Tips for working from home

Working remotely or from home can be a big perk of a job. In an earlier post, I shared some benefits of working from home. I’ve also been fortunate enough to occasionally work from home in my current role, which has been great for work-life balance.

Whether you’re in a role that lets you work from home once in a while like me, or if you’re telecommuting 100 per cent of the time, there are many ways to make sure you’re being as efficient as possible while you’re away from the office.

Over the years, I’ve honed my ability to work well from home. In university, I struggled to get homework or assignments done at home because I often lost focus and was continually tempted to step away from my work by endless distractions, including cleaning, walking the dog or watching daytime TV. Since, I’ve become much more effective when working from home and I even prefer it some days!

The following tips have helped me stay on track:

  1. Plan your workday – Have the self-discipline adhere to a map of your day, including laying out tasks and deadlines, along with meetings and calls. A daily and weekly to-do list helps to put immediate and medium-term deadlines in perspective. There’s no better feeling than crossing something off your to-do list!
  2. Now, plan your non-workday – Working at home provides all the comforts of, well, home. If need to take the dog for a short walk at noon, or pick up your dry cleaning by 4:00 p.m., pencil it into your schedule. Use your judgment, but as long as you don’t have an important call, deadline or deliverable, you can try to work your day around these “wants” or “needs.” Remember to block-off time in your calendar so others know you’re unavailable, and advise team members you won’t be at your laptop at a certain time.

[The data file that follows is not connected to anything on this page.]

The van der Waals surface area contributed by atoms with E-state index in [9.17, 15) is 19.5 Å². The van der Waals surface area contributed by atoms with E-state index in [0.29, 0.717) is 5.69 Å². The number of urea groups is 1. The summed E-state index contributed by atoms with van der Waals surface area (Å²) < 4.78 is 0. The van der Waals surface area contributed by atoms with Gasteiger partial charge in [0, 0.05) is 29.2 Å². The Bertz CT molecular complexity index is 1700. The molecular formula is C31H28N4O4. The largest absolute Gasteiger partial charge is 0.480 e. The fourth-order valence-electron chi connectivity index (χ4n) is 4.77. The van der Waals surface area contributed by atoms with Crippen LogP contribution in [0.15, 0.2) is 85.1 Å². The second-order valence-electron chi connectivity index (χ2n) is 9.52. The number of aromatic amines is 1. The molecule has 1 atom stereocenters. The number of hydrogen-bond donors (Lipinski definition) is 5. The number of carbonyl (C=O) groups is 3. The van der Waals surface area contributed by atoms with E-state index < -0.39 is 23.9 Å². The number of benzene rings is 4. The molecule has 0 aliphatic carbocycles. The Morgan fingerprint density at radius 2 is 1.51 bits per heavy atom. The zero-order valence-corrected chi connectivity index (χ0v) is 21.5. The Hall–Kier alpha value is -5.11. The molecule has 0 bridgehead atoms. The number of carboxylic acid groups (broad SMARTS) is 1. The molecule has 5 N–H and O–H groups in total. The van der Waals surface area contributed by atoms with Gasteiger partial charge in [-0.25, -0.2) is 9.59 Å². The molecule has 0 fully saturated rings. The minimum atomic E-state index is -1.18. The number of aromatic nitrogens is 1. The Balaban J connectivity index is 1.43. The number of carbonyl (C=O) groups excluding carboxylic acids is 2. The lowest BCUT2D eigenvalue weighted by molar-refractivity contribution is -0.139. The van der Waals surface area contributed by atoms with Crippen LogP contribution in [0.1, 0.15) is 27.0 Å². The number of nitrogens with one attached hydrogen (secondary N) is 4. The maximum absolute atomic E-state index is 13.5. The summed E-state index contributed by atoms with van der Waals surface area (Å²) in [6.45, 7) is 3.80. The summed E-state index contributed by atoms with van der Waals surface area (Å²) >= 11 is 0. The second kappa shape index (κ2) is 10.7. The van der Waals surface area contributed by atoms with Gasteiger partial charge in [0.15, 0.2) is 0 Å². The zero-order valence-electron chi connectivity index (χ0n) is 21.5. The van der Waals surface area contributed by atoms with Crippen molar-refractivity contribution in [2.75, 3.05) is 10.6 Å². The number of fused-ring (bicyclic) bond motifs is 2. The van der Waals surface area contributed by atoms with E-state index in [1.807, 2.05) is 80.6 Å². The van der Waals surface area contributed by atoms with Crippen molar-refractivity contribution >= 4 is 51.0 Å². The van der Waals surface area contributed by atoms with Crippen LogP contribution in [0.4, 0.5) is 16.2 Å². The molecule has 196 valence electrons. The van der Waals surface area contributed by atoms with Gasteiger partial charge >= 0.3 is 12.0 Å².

3. Improve communication with your team – I’ve learned that being clear and concise in emails is even more important when you can’t just pop over to someone’s desk to ask a quick question face-to-face. Make sure action items, responsibility owners and deadlines are spelled out clearly. Bullets and lots of white space help! Picking up the phone and having a brief chat is another way to get to the bottom of a question or to discuss next steps.
  4. Pick your environment based on your task at hand – Different settings can inspire me to be creative, efficient or analytical. For example, quiet places are better for working on budgets or complex problems. When brainstorming creative ideas, a coffee shop or a restaurant may help yield more exciting results. If you’re writing a report, a serene setting like the couch or a chair on a dock at a lake could be appropriate. Be conscious of the impact of your surroundings on your productivity.

Do you ever work remotely? What tips do you have for staying focused and productive?

Image credit: Laine Jaremey.

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